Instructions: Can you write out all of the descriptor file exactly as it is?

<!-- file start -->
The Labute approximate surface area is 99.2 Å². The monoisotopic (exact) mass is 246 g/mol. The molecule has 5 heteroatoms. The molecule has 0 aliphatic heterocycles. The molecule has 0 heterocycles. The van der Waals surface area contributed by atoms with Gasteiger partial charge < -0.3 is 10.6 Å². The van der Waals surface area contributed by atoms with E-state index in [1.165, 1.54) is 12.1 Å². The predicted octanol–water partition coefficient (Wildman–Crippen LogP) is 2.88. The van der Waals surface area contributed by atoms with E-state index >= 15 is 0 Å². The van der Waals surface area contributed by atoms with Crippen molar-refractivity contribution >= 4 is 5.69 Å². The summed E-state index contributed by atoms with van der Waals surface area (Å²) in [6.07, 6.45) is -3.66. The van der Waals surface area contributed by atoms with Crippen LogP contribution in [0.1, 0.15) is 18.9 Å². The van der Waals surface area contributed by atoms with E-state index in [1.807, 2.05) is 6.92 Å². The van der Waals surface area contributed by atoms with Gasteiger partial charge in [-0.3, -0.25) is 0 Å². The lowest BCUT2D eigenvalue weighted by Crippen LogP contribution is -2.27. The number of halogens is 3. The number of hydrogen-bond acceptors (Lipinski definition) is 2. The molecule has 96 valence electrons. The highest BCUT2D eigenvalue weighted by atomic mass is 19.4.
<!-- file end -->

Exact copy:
The Labute approximate surface area is 99.2 Å². The monoisotopic (exact) mass is 246 g/mol. The molecule has 5 heteroatoms. The molecule has 0 aliphatic heterocycles. The molecule has 0 heterocycles. The van der Waals surface area contributed by atoms with Gasteiger partial charge < -0.3 is 10.6 Å². The van der Waals surface area contributed by atoms with E-state index in [1.165, 1.54) is 12.1 Å². The predicted octanol–water partition coefficient (Wildman–Crippen LogP) is 2.88. The van der Waals surface area contributed by atoms with E-state index >= 15 is 0 Å². The van der Waals surface area contributed by atoms with Crippen molar-refractivity contribution >= 4 is 5.69 Å². The summed E-state index contributed by atoms with van der Waals surface area (Å²) in [6.07, 6.45) is -3.66. The van der Waals surface area contributed by atoms with Crippen LogP contribution in [0.1, 0.15) is 18.9 Å². The van der Waals surface area contributed by atoms with E-state index in [1.807, 2.05) is 6.92 Å². The van der Waals surface area contributed by atoms with Gasteiger partial charge in [-0.3, -0.25) is 0 Å². The lowest BCUT2D eigenvalue weighted by Crippen LogP contribution is -2.27. The number of halogens is 3. The number of hydrogen-bond acceptors (Lipinski definition) is 2. The molecule has 96 valence electrons. The highest BCUT2D eigenvalue weighted by atomic mass is 19.4.